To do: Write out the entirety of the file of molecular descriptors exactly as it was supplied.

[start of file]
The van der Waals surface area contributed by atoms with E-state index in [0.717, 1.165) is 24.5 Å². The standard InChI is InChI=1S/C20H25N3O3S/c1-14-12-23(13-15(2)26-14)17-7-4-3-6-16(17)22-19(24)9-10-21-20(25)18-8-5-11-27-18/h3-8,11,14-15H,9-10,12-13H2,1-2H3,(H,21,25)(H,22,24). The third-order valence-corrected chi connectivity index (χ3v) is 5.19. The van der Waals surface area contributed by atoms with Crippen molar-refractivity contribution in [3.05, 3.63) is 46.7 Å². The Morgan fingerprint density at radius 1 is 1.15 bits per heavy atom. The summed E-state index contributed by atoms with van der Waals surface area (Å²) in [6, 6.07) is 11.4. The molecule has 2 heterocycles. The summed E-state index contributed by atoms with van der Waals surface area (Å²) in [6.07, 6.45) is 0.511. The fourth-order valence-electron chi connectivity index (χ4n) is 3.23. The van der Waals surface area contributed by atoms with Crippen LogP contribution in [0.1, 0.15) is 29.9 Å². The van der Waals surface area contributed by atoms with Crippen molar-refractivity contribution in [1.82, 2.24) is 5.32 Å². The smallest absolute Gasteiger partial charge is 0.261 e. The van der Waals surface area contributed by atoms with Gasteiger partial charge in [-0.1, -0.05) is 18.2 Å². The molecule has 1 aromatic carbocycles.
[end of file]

The van der Waals surface area contributed by atoms with E-state index in [0.717, 1.165) is 24.5 Å². The standard InChI is InChI=1S/C20H25N3O3S/c1-14-12-23(13-15(2)26-14)17-7-4-3-6-16(17)22-19(24)9-10-21-20(25)18-8-5-11-27-18/h3-8,11,14-15H,9-10,12-13H2,1-2H3,(H,21,25)(H,22,24). The third-order valence-corrected chi connectivity index (χ3v) is 5.19. The van der Waals surface area contributed by atoms with Crippen molar-refractivity contribution in [3.05, 3.63) is 46.7 Å². The Morgan fingerprint density at radius 1 is 1.15 bits per heavy atom. The summed E-state index contributed by atoms with van der Waals surface area (Å²) in [6, 6.07) is 11.4. The molecule has 2 heterocycles. The summed E-state index contributed by atoms with van der Waals surface area (Å²) in [6.07, 6.45) is 0.511. The fourth-order valence-electron chi connectivity index (χ4n) is 3.23. The van der Waals surface area contributed by atoms with Crippen LogP contribution in [0.1, 0.15) is 29.9 Å². The van der Waals surface area contributed by atoms with Crippen molar-refractivity contribution in [1.82, 2.24) is 5.32 Å². The smallest absolute Gasteiger partial charge is 0.261 e. The van der Waals surface area contributed by atoms with Gasteiger partial charge in [-0.1, -0.05) is 18.2 Å². The molecule has 1 aromatic carbocycles.